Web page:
The rationale for building the new laboratory to respect these minimums was simple: People in the roles studied needed the space and quiet in order to perform optimally. Cost reduction to provide work space below the minimum would result in a loss of effectiveness that would more than offset the cost savings. Other studies have looked into the same questions and come up with more or less the same answers.
I just read "Deep Work" (due to another HN user's comment somewhere) and it's full of good information. Being able to work free of distractions and interruptions means incredible productivity.
See also http://wiki.c2.com/?LordOfTheFlies
We've weekly cleaning and it seems to be sufficient.
It doesn't cost them anything since the tenant foots the bill. It provides them peace of mind their asset is in good condition.
I feel like wiping the desks down weekly would be enough. Maybe there's a reason behind it. Keeping cold from spreading around? Who knows.
We share such minor duties in the office (and food waste goes to the bio waste bin if suitable or gets packed in small bags). Maybe we're simply not spoiled enough! ;)
Adjustable lighting so I won't need sunglasses. (My current employer got a bit carried away; I have modded my overhead lights with a warm yellow gel film to make it more agreeable.)
Coffee (or the means for making such) within easy reach.
Part of the monologue was the guy promising (from memory, may be paraphrased) "you would get an office! With a door! That you can CLOSE! So you can THINK!"
A decent chair, a high res monitor and quiet go a long way.
edit: one of the comments says it's 1/4th that price in the actual store
A few months later, errands took me near the not-close-to-me IKEA and I popped in for a couple of things. I was a bit shocked (more at the absolute price than the difference) to see the same lamp being sold for $7.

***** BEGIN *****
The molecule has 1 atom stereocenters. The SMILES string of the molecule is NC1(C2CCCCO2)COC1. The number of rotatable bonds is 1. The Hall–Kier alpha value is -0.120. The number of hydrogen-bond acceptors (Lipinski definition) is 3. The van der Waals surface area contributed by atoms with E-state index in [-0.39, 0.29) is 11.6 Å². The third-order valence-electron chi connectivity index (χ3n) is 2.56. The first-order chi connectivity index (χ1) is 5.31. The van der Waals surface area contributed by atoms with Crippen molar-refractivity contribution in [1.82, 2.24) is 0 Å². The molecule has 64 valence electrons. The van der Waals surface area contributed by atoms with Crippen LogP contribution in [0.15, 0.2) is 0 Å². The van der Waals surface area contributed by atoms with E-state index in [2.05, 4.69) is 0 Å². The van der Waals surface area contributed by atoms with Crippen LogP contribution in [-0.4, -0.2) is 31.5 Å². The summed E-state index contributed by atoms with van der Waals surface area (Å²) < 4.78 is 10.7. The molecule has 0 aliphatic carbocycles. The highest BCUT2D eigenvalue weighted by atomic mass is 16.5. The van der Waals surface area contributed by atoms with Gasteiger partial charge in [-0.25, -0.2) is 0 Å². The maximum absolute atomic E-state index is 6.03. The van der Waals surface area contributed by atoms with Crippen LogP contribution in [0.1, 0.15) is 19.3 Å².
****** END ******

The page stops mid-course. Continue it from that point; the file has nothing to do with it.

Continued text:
(Something's wonky with the world when this whole thing can be manufactured and then shipped -- including its heavy base -- halfway around the world, and then sold retail, at a profit, for $7.)
If the cost of a trans-Atlantic freight voyage is $150,000, that's basically $150,000 as a fixed cost. If you only have one thing on that boat, it will still cost $150,000. If you have two, it's still $150,000 but now you've halved the transport cost per item. And so on. Now if you put $150,000 worth of merchandise on there, the trip is paid for. Every additional item you stack on is pure profit, essentially. So that (relatively) little lamp just gets balanced on top of a Svorgbøg sofa and ships for free. The only thing they pay is the cost to manufacture, which using the same principles on the assembly line, is almost effectively just the cost of the raw materials. And those raw materials only cost $2 for some plastic and a tiny amount of metal, so there we go. Profit.
Amazon has something similar in their add-on items. These are items that would not be able to be sold or shipped by themselves as it wouldn't be cost effective, but if you purchase them with something else, now it's worth the shipping for them.
Based on the add-on items I've seen I'm not convinced that's true. I needed to buy thermal paste a few months ago and there was a 4g pack for £3 as an add-on item, or a 20g pack for £3.50 with Prime delivery. Other times I've needed something buts it's only available as an add-on item - I don't mind paying for delivery as it's still going to be cheaper and easier than buying in a brick and mortar store.
To be completely honest, I have no idea how their "add on" program actually works. That's just the excuse they give on their site.
Only half kidding - talk to them about the problem and see if you were to go in on a lamp they'd be willing to let the overheads stay off.
God I just checked the price on amazon.
Whooopy dooopy dooo.
My employer retrofitted our coffee machines with credit card terminals (at astronomic expense) to charge the equivalent of $.65 or so for a cup of fancy (that is, anything other than black) coffee.
Problem was, in addition to this charge, we'd be charged another $1 for card processing, which really ruffled everyone's feathers (Debet cards are huge in Norway, typical use charge is less than $.20, most often $.00 - so getting charged $1 seemed like theft!) According to the tech who removed the terminals after a year, they had recorded only one - 1 - sale...
The Lee Filters color shift calculator proved handy when I recently found an LED work light stand  that I thought would make for a nice looking lamp in our living room if I could figure out how to convert the light to a color that was more normal for a home.